Skype Founders to Launch 'Venice Project' Web TV Service

Janus Friis and Niklas Zennstrom, the two founders of the popular voice-over-IP (VoIP) calling service Skype, are expected to launch a new worldwide broadband Internet television service next year that they claim will deliver to its audience, content providers and advertisers “the best of the Internet with the best of TV,” Financial Times online reports.

The service, currently code-named “The Venice Project,” will offer ad-supported programming in “near high-definition,” and users will have access to new tools to allow them to customize their channels and converse with other users about certain programming, according to FT.com.

Friis said the service will employ peer-to-peer technology to use networks of its viewers’ PCs instead of central servers, making it possible to provide content to millions of users while still addressing the security concerns of copyright holders, FT.com reports.

Fredrik de Wahl, The Venice Project chief executive, said digital rights management (DRM) technologies will not be necessary, as bits of information gathered on users’ computers are only “fragments of a stream,” according to FT.com.

The Web TV offering is expected to be available sometime next year, and some 6,000 people are currently testing the service, FT.com reports.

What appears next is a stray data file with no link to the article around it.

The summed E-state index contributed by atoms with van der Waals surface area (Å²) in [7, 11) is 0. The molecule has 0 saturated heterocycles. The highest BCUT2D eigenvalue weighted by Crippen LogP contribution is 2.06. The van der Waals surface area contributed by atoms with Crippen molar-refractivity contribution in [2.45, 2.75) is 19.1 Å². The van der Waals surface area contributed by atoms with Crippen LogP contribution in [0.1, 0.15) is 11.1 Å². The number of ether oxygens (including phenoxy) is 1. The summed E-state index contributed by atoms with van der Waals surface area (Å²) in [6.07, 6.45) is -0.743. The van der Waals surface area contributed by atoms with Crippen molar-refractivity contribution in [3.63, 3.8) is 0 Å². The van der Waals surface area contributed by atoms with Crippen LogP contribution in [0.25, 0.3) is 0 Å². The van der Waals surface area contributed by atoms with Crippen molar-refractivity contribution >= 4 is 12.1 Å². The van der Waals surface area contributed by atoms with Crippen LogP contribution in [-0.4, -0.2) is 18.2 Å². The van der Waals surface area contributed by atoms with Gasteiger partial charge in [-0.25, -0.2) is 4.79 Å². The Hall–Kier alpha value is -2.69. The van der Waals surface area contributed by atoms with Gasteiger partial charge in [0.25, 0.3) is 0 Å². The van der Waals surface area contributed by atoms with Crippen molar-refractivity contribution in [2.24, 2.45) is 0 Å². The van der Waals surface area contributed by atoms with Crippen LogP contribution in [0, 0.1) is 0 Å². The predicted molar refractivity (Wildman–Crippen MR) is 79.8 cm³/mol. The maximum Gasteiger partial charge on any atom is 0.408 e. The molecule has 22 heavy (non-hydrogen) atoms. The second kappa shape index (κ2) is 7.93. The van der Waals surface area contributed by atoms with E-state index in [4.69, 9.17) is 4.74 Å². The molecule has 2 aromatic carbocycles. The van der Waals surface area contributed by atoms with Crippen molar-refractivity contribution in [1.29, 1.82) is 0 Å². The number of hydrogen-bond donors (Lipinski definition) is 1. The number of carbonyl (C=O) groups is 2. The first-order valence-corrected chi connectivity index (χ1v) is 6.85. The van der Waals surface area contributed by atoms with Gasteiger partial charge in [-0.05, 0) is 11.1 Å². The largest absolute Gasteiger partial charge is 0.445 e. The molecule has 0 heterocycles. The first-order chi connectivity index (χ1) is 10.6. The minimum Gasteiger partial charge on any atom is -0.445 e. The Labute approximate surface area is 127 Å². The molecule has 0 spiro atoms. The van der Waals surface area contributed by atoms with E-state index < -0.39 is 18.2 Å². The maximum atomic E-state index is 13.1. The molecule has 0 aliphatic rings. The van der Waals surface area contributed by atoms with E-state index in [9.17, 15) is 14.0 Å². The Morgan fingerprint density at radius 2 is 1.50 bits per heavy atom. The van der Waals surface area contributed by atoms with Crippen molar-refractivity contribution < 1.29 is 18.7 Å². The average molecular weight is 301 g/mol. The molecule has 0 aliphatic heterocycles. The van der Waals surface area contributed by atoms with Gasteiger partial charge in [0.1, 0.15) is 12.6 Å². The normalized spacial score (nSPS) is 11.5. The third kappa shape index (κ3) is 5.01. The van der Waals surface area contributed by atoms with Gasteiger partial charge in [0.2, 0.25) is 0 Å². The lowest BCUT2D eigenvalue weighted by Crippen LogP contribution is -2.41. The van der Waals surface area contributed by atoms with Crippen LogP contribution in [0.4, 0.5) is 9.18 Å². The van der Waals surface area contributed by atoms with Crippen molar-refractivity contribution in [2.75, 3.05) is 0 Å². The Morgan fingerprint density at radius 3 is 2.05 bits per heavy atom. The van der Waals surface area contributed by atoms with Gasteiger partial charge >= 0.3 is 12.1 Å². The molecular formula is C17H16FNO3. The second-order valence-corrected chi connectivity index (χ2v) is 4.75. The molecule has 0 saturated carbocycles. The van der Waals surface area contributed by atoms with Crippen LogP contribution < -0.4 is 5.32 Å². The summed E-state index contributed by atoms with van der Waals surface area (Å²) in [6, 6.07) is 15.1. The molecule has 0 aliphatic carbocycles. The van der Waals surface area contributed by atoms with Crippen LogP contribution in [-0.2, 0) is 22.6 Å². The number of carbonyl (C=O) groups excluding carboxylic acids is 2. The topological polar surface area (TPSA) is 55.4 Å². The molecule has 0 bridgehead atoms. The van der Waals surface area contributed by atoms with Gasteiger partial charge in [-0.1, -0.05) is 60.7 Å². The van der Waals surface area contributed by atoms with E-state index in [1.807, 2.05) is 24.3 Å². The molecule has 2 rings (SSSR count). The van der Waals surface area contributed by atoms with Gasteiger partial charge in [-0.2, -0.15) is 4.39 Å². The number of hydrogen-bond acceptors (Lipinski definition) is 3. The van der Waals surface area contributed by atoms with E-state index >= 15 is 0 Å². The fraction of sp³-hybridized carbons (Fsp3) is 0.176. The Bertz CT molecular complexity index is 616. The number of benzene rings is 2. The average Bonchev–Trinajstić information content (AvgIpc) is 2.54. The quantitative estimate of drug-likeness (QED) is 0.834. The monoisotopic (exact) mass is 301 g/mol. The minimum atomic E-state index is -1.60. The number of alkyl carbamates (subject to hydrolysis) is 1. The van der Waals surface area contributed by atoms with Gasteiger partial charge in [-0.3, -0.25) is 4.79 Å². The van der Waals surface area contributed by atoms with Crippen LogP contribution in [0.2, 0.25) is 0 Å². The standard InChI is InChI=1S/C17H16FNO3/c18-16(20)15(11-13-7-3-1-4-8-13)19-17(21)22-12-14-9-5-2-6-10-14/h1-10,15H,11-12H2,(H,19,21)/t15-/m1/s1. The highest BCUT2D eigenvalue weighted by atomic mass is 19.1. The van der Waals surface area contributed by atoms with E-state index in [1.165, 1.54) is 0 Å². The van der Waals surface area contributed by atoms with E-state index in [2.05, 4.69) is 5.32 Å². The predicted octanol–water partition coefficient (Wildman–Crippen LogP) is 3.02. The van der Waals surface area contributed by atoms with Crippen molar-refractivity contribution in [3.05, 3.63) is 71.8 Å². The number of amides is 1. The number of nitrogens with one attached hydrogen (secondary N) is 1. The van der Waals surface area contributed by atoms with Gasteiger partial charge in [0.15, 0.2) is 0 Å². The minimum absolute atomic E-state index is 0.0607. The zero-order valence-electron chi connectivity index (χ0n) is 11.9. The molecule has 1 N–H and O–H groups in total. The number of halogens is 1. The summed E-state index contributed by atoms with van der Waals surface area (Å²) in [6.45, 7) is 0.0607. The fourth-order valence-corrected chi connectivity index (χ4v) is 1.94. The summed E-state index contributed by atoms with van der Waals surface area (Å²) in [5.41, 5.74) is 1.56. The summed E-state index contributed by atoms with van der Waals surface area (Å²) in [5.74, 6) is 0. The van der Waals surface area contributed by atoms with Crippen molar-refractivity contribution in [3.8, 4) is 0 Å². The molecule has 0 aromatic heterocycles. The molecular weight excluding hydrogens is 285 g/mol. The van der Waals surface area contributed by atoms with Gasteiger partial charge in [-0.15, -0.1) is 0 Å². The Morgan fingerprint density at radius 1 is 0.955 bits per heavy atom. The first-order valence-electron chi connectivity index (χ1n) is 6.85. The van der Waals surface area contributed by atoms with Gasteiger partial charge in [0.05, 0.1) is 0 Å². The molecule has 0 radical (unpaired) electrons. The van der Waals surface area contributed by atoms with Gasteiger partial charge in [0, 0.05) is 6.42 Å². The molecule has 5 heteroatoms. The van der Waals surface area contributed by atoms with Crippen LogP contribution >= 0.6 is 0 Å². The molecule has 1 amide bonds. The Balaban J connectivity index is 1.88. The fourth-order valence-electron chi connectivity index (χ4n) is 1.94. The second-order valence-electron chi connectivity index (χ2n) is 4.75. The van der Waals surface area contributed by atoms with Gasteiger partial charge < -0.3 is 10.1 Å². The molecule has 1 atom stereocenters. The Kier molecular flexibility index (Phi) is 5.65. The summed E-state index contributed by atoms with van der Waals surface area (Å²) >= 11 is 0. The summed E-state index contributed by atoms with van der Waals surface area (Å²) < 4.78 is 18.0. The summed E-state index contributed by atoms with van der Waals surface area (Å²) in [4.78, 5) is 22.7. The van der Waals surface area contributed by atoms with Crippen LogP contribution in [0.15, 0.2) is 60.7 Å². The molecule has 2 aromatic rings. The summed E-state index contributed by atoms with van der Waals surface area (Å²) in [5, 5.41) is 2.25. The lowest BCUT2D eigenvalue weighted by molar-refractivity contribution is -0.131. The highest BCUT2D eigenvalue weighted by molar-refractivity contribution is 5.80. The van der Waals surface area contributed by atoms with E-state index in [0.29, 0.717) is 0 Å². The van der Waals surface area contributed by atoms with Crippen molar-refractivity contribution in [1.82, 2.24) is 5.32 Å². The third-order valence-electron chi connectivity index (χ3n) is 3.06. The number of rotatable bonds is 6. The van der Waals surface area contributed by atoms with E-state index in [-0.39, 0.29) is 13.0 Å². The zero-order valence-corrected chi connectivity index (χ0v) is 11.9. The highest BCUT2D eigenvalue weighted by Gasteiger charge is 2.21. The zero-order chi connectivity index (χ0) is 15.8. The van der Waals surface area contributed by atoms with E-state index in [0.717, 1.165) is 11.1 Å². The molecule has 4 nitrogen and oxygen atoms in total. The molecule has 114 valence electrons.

Friis said the aim of the project is to provide new methods for traditional and national broadcasters to reach new audiences, as well as for smaller unknown broadcasters and advertisers to reach the viewers they desire, according to FT.com.

The Venice Project will take a cut of all advertising revenue generated based on whether its sales team sold the ads or whether the party that owns the content acquired the advertisements, and it will also offer incentives to users to persuade them to offer additional personal information to help target specific audiences with ads, FT.com reports.

Friis also said the project may eventually offer a pay-per-view service to enable users to purchase content for viewing whenever they choose; however, it will “start with TV content such as documentaries, drama and music videos,” according to FT.com.

Online auction giant eBay purchased Skype for roughly $2.6 billion in 2005, FT.com reports.

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